10 In the hundred threescore and fourteenth year went Antiochus into the land of his fathers : and all the forces came together unto him, so that few 11 were left with Tryphon. And king Antiochus pursued him, [B.C. 139.] and he fled unto 12 Dora[14]P. 139 Foot Note f. A town of Phoenicia, situate near mount Carmel ; not to be confounded with Adora, mentioned at ch. xiii. 20., which lieth by the sea-side. For he saw that troubles came upon him all at once, and that his 13 forces had forsaken him. Then camped Antiochus against Dora, and with him an hundred and p. 140 twenty thousand men of war, and eight thousand horsemen. And he compassed the city round 14 about, and ships by sea closed up the passage, and he vexed the city by land and by sea, neither suffered he any to go out or in.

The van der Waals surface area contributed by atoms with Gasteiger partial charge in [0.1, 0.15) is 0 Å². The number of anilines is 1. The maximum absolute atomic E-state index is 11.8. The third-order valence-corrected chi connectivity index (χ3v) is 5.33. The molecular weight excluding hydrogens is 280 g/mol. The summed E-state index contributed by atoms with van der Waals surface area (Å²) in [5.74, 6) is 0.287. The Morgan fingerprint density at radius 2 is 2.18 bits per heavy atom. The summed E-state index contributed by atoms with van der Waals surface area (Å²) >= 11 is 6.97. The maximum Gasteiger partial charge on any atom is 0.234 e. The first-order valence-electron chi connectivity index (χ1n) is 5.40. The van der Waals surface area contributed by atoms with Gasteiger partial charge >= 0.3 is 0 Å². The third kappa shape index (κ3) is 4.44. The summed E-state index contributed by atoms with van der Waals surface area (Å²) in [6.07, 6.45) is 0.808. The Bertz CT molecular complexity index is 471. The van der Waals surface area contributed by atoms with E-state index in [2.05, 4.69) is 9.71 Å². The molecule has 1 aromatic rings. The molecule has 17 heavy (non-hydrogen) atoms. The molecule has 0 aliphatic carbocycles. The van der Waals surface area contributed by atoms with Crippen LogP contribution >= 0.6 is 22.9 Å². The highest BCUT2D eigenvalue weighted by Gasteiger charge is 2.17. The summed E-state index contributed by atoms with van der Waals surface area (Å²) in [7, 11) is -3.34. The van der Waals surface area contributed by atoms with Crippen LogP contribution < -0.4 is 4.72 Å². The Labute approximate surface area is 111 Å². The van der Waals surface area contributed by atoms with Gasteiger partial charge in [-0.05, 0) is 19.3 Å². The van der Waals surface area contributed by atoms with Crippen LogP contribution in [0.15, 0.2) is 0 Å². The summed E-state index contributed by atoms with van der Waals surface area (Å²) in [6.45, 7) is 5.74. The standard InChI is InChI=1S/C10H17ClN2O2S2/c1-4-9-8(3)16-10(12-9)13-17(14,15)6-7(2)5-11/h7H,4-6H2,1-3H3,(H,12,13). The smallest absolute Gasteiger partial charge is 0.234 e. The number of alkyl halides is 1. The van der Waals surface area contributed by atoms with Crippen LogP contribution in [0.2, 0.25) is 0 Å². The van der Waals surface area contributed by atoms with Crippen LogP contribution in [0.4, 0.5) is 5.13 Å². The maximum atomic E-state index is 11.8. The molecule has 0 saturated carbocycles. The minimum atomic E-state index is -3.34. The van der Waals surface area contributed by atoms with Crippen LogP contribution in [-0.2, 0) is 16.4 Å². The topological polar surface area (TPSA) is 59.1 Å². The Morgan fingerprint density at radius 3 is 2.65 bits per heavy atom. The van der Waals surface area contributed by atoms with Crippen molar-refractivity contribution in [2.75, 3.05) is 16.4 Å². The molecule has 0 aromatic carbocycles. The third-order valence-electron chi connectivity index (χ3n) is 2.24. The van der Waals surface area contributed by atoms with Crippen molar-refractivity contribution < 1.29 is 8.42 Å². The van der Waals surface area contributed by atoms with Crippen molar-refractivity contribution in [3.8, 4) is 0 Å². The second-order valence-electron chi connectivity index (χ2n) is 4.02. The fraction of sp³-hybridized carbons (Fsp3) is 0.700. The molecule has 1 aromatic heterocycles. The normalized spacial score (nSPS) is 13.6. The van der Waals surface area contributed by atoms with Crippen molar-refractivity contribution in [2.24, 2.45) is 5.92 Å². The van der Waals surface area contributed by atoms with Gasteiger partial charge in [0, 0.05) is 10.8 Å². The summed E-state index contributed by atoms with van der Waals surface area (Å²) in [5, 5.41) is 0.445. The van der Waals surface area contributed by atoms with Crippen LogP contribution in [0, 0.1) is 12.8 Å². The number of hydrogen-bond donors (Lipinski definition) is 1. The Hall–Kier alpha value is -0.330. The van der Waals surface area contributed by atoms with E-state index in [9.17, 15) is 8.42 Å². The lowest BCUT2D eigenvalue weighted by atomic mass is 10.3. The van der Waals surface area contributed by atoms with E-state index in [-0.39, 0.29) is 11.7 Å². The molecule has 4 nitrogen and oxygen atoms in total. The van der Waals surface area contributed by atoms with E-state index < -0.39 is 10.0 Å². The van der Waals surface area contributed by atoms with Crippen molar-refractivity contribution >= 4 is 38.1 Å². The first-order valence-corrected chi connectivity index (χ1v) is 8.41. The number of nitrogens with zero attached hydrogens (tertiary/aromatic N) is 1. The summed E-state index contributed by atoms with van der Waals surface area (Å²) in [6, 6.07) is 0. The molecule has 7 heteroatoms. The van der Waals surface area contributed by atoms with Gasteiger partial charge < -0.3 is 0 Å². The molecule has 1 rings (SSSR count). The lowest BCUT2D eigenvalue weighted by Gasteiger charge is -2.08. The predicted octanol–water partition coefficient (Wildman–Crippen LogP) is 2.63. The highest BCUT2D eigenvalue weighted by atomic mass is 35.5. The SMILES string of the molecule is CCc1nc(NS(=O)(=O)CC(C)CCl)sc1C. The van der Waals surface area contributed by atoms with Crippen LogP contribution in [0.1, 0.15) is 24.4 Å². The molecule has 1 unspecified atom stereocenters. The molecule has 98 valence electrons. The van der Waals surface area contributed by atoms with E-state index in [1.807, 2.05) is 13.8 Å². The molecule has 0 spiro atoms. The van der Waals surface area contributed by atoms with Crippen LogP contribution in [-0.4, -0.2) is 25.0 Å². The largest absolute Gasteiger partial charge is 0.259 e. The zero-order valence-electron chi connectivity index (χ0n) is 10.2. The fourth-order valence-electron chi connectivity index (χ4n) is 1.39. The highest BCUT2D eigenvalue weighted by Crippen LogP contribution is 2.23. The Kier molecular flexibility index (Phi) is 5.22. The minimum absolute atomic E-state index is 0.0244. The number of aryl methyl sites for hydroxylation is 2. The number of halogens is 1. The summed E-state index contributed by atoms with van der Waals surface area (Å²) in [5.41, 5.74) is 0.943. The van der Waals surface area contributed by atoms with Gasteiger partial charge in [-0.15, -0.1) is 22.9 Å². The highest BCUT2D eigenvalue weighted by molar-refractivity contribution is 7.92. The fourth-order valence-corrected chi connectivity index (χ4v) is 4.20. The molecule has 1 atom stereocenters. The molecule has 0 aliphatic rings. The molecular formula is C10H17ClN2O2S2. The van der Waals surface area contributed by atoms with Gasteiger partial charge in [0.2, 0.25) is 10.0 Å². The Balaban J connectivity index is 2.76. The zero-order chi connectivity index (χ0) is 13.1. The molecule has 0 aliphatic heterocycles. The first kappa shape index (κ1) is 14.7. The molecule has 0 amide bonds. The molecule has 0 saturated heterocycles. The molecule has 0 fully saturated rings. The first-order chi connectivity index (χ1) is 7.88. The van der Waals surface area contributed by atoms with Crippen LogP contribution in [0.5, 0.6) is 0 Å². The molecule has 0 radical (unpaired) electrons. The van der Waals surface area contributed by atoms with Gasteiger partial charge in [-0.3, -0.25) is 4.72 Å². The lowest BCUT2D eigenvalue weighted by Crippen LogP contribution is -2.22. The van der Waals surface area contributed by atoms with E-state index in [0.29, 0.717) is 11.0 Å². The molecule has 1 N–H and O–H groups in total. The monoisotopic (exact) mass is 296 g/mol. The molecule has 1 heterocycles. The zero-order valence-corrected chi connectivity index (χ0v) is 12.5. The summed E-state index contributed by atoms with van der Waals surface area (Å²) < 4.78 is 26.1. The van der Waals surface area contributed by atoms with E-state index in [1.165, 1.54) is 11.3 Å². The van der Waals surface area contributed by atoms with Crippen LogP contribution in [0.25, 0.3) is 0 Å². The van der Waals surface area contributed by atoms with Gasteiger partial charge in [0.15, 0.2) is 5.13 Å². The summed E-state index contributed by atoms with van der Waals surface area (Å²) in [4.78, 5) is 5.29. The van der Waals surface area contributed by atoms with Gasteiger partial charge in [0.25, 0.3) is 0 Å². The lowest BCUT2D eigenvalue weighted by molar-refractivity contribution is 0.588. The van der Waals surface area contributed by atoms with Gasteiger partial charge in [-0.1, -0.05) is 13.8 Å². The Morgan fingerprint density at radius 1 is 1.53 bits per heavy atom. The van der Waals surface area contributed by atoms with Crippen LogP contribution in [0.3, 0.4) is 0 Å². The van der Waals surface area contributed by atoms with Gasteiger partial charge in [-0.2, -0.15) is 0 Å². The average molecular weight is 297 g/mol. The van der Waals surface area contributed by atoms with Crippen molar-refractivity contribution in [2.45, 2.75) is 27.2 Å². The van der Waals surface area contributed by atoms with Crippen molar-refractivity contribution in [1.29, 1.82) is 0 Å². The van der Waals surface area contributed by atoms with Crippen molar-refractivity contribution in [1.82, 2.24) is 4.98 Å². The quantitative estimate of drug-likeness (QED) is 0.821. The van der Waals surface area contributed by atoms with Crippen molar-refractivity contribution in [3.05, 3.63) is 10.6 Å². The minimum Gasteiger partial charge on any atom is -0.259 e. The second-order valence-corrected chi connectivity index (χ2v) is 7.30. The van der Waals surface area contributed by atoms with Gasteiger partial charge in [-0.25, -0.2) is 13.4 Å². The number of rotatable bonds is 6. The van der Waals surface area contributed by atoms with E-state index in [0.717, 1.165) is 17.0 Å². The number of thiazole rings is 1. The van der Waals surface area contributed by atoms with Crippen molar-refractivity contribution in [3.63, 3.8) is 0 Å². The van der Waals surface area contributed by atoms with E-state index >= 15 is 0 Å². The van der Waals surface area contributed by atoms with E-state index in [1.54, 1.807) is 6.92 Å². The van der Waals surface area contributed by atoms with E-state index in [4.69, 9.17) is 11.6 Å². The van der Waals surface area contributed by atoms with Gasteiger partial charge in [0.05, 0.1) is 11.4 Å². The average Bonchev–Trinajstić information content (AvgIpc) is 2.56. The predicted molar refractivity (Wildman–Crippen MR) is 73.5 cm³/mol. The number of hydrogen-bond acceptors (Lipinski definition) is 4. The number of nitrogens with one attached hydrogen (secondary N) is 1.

15 In the mean season came Numenius and his company from Rome, having letters to the kings and countries ; wherein were written these things :” Lucius[5]P. 140 Foot Note g. Namely Lucius Calpurnius Piso., consul of the Romans, unto king 16 Ptolemy, greeting: The Jews’ ambassadors, our 17 friends and confederates, came unto us, to renew the old friendship[6]P. 140 Foot Note h. Namely, that which was made with them by Judas Maccabaeus, in the year B.C. 161. See above, at ch.viii. and league, being sent from Simon the high priest, and from the people of the Jews. And they brought a shield of gold 18 of a thousand minae[7]P. 140 Foot Note i. See above, at eh. xiv. 24.. We thought it good 19 therefore to write unto the kings and countries, that they should do them no harm, nor fight against them, their cities, or countries, nor yet aid their enemies against them. It seemed also 20 good to us to receive the shield from them. If therefore there be any pestilent fellows who 21 have fled from their country unto you, deliver them unto Simon the high priest, that he may punish them according to their own law.” The 22 same things wrote he likewise unto Demetrius[8]P. 140 Foot Note k. King of Syria. Namely Demetrius Nicator, at this time a prisoner with the Parthians. Attalus, king of Pergamus. Ariarathes, of Cappadocia. Arsaces, (i. e. Mithridates,) of … Continue reading the king, and Attalus, to Ariarathes, and Arsaces ; and to all the countries[9]P. 140 Foot Note l. Namely, all those which were on friendly terms with the Romans., and to Sampsames[10]P. 140/141 Foot Note m. There is an obscurity here. Grotius, following the Latin version, judges that the Greek text is faulty, and that we ought to read Lampsacus, the name of a well-known city … Continue reading, 23 p. 141 and the Lacedaemonians, and to Delus, and Myndus, and Sicyon, and Caria, and Samos, and Pamphylia, and Lycia, and Halicarnassus, and Rhodus, and Phaselis, and Cos, and Side, and Aradus, and Gortyna, and Cnidus, and Cyprus, and 24 Cyrene. And the copy hereof they wrote to Simon 25 the high priest. So Antiochus the king camped against Dora the second day, bringing his forces against it continually, and making engines ; and he shut up Tryphon, that he could neither go in nor out.